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Edmond Georges Grandjean - Le Boulevard des Italiens

Edmond Georges Grandjean

Le Boulevard des Italiens

Oil on canvas: 36.3(h) x 57.2(w) in / 92.1(h) x 145.4(w) cm
Signed and dated lower right: E. Grandjean 1889

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1844 - Paris - 1909

Ref: CA 107


Le Boulevard des Italiens


Signed and dated lower right: E. Grandjean 1889

Oil on canvas: 36 ¼ x 57 ¼ in / 92.1 x 145.4 cm

Frame size: 46 x 67 in / 116.8 x 170.2 cm




M Newman, Ltd., London, 1958 Mrs M Lavery, 1958 KW Woolcombe-Boyce, Esq., 1961 L Martineau, 1978;

his estate sale, Sotheby’s London, 22nd November 1978, lot 76; Richard Green, Ltd., London;

private collection, USA Christie’s New York, 1st March 1984, lot 103;

where acquired by the late Paula and Don Gaston


Paris, Salon, 1889, no.1203 Paris, Salon, 1903, no.824 London, M Newman Ltd., 19th Century Life, Exhibition of Paintings and Drawings, 1958, no.17



Exposition des Beaux Arts, Salon de 1889, Catalogue illustré, Peinture et sculpture, p.212, no.1203, illus. Connoisseur Magazine, June 1958, p.261, no.141, illus. 



Baron Haussmann was appointed Prefect of the Seine Départment by Emperor Napoleon III in 1852 and began to transform Paris, replacing what remained of the medieval streetscapes with wide, tree-lined boulevards. Edmond-Georges Grandjean became a student at the École des Beaux-Arts in 1862 and studied both genre subjects and portraits, before specializing in views of the capital. Like Jean Béraud, Grandjean would make detailed sketches in the city before creating his elaborate compositions in his studio in Passy. His paintings are full of light, with vividly observed street life, and high finish. He began exhibiting at the Paris Salon in 1865. A critic wrote of Grandjean’s 1879 submission: ‘So consummate is the art that it is difficult to realise that we are gazing upon a scene printed on canvas. One could believe it to be a view from nature obtained by instantaneous photography, but for the fact that it is so finished and well studied a picture. That would be a rare photograph, indeed, that should yield a result like this – such admirable distribution of parts, comprehensive variety of details, and naturalness of movement … M. Grandjean is justly distinguished for his success in treating this class of subjects’.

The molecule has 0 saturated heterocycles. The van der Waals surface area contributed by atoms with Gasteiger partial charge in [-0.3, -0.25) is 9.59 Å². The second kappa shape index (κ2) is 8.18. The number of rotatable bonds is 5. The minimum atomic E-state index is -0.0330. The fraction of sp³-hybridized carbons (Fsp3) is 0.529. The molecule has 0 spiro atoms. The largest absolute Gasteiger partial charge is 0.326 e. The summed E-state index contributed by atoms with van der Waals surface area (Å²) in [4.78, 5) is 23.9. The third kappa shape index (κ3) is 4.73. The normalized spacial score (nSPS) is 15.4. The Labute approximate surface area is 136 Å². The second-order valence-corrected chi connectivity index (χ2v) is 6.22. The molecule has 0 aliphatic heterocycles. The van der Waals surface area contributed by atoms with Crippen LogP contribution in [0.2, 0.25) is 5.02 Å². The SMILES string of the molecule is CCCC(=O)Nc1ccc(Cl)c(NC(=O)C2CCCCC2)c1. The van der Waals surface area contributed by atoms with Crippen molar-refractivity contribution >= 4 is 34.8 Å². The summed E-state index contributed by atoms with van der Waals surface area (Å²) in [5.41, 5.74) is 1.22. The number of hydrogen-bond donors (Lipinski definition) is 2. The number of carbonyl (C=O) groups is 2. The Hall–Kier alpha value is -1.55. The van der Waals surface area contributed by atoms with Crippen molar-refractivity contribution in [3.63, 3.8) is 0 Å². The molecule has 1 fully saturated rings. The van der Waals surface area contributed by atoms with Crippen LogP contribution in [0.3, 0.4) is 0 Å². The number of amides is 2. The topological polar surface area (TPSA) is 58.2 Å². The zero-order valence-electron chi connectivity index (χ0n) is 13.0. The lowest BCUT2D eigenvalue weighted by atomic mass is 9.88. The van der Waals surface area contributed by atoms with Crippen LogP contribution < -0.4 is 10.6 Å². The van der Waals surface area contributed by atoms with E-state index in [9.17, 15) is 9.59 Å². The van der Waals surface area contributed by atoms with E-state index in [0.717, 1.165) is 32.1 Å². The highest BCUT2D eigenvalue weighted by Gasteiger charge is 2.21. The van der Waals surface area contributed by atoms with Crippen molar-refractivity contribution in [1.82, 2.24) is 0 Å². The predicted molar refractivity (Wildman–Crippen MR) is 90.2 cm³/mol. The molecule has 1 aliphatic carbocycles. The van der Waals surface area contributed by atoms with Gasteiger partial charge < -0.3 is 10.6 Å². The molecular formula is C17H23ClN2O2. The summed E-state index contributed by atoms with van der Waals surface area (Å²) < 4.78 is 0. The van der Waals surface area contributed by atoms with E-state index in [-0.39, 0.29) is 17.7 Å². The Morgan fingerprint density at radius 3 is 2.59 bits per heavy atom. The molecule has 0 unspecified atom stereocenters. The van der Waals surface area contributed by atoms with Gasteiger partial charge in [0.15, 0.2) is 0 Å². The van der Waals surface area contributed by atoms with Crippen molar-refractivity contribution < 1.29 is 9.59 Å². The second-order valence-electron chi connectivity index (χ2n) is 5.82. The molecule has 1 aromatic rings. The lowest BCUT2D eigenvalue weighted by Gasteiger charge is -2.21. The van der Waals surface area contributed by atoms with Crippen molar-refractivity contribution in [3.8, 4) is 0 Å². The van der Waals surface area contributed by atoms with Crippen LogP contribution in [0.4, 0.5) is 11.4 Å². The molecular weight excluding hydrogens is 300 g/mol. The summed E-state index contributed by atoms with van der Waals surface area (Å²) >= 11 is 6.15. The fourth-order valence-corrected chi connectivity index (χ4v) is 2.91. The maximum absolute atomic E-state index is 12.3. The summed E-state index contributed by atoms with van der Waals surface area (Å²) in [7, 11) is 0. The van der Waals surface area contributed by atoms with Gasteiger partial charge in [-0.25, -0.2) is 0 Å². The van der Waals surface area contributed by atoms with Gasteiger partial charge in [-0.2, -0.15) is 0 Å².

This painting depicts the Boulevard des Italiens, one of the most fashionable of Haussmann’s new streets, looking eastwards on a summer’s day. The boulevard is thronged with smart equipages, including a lady in red driving two-in-hand, with her groom perched on the box behind. On the left, a man on a tricycle turns the corner from the rue de la Chaussée d’Antin. On the right, the sturdy greys pulling the Madeleine-Bastille omnibus are bathed in sunlight. The open upper deck is filled with gentlemen, one reading a newspaper. A particularly lovely vignette is provided by a lady in white leading her sailor-suited son along the pavement nearby.


Paris was a place of burgeoning capitalism, with endless entertainments and luxury goods to tempt those who could afford it. The elegant white building on the right, on the corner of rue Louis-le-Grand, was the Pavillon de Hanovre at 33 Boulevard des Italiens. Built by the Maréchal de Richelieu 1758-60 as a garden pavilion to l’Hôtel d’Antin, from 1847 it was occupied by the Orfèvrerie Christofle, maker of the finest tableware, whose sign can be seen above the window. On the adjacent building is the blue sign of the Petit Journal, one of the major daily Parisian newspapers, published from 1863 to 1944. Grandjean captures the pulse of a confident modern city, while a traffic policeman serenely overlooks the scene.

























1844 – Paris – 1908


Edmond-George Grandjean was a painter of genre and animal scenes, portraits, and cityscapes.  Born in the French capital, Grandjean entered the Ecole des Beaux-Arts, Paris in October 1862.  He was a pupil of Adolphe Yvon (1817-1893), Emile Signol (1804-1892) and Isidore Pils (1813-1875). 


Grandjean exhibited at the Paris Salon from 1865 to 1906. At the International Exhibitions, he received an honourable mention in 1881 and 1889, a third-class medal in 1888, and a second-class medal in 1898. He died in Paris in 1908.


The work of Edmond-George Grandjean is represented in the Musée de Gray, France. 





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